A Decibel Disparate: Exposing the community to local artists: musicians, writers, designers, performers, thinkers, who are doing things outside of the “Annapolitan box.” You will find no sailboats or Blue Angels here. This is a place for raw and unique talent. Let us look at our city with a “view askew.” Diversity is life.
By Brianne Leith
Photography by David Adkins
“We are only human. There is only so much we can know in this life.”
When Trey Kennedy first told me he was going to become a priest, I was taken aback. He was so young. Then I stopped. I closed my eyes. I let the soothing sound of his voice flow over me. I listened to his words. Yes, he was going to be a priest. With his drive, passion and love, Trey is going to be a great priest.
Becoming a priest mainly falls under the category of “thinker” out of the Annapolitan box, but under further scrutiny being a priest is being an artist. Every week a priest has to be inspired and write a new sermon to preach before a congregation. They take a passage from The Bible, deeply analyze it, compare it to modern life and create a speech to move an audience of all ages. They have to engage people who have been sitting in hard seats and possibly do not want to hear what is being said. They are musicians playing on your heart and mind. They paint the world ugly as it is and cover it with the beauty and potential of hope and faith. They are the actors, a mouthpiece, for God.
But priests are beyond artists. They are artists for a higher understanding. They are teachers of a supernatural redemption.
“I was interested in Theology and I was good at it, but I did not feel called to be a priest. Then before Sophomore year of high school I went to England and France with the Diocese of Alabama. The Bishop Sufferagan one day looked at me and asked, ‘So, what’s on your mind?’ Without thinking I asked, Should I be a priest? That was the moment. The call.” Trey’s light and smiling demeanor became very serious as he talked about the call of his life. “I was too young to fully realize what it meant, but of course as I got older the calling got stronger.” His dark eyes shone with excitement and reverence.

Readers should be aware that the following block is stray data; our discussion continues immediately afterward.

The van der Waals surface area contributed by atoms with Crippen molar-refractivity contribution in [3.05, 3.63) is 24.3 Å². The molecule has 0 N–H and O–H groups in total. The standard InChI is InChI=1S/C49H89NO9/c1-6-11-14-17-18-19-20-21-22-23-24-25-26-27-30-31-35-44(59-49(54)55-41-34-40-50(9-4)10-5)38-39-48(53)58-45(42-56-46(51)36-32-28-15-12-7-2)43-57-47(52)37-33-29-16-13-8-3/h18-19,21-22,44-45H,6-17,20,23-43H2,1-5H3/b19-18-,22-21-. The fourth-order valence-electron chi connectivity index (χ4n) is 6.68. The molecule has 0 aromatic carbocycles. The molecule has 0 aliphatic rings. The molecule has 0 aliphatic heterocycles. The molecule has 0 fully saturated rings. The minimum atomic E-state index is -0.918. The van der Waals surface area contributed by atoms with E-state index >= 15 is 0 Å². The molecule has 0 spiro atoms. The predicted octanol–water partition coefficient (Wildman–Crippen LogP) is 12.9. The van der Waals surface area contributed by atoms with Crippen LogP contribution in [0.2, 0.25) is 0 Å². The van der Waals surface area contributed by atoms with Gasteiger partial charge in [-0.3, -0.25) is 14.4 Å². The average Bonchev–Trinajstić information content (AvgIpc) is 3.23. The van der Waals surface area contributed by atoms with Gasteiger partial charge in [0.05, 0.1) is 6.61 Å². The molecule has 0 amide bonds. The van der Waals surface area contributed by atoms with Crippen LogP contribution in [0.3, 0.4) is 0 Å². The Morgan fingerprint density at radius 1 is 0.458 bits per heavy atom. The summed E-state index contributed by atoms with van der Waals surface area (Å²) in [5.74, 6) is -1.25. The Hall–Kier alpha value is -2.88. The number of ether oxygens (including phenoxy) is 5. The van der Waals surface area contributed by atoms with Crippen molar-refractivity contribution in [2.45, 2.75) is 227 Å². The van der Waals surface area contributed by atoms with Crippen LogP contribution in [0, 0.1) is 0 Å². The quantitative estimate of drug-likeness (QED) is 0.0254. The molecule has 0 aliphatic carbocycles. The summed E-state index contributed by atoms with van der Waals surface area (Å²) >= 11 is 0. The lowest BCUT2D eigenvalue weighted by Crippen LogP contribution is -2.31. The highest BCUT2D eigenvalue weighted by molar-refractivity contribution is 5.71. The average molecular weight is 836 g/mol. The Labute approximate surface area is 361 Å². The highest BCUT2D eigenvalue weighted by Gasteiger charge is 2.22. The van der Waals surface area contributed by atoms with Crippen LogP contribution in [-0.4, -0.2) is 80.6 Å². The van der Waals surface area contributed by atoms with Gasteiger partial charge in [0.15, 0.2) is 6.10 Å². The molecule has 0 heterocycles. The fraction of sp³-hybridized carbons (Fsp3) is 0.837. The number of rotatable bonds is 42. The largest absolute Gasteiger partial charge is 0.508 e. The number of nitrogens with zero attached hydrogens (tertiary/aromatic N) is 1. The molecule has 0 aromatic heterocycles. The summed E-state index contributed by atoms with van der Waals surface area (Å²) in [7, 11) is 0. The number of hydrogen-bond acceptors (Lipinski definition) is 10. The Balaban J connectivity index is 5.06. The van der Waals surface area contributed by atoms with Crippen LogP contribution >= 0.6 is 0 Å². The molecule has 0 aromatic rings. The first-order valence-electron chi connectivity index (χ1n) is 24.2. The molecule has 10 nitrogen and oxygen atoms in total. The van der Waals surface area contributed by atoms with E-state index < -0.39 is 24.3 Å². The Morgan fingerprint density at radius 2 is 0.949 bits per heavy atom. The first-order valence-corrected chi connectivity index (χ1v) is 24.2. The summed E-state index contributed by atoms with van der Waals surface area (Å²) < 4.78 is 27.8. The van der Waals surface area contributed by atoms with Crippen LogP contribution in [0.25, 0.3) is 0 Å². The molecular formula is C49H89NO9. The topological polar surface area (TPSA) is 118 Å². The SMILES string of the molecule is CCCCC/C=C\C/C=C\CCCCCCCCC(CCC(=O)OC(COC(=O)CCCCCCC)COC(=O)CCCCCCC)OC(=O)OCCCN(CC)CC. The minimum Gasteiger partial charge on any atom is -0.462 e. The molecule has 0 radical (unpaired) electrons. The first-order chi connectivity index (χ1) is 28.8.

Trey Kennedy was raised in a conservative Episcopalian church. He attended an Episcopalian school for his early education. With the influx of new and changing English teachers he had, he did not read very much. He decided in eighth grade to read The Bible straight through, Genesis to Revelation. “That was a bad idea….but I knew then that I wanted to do something Theologically-based.” Trey chuckled nervously to himself at first, but it blossomed to an assured full-hearted laugh.
“People, my peers and priests who didn’t know me, had said that they thought I should be a priest, and after awhile you cannot help but listen to them. I don’t react to peer pressure well. I normally do the opposite of what people pressure me to do. I would have not been a priest simply because they told me I should…if I hadn’t had that experience in England.”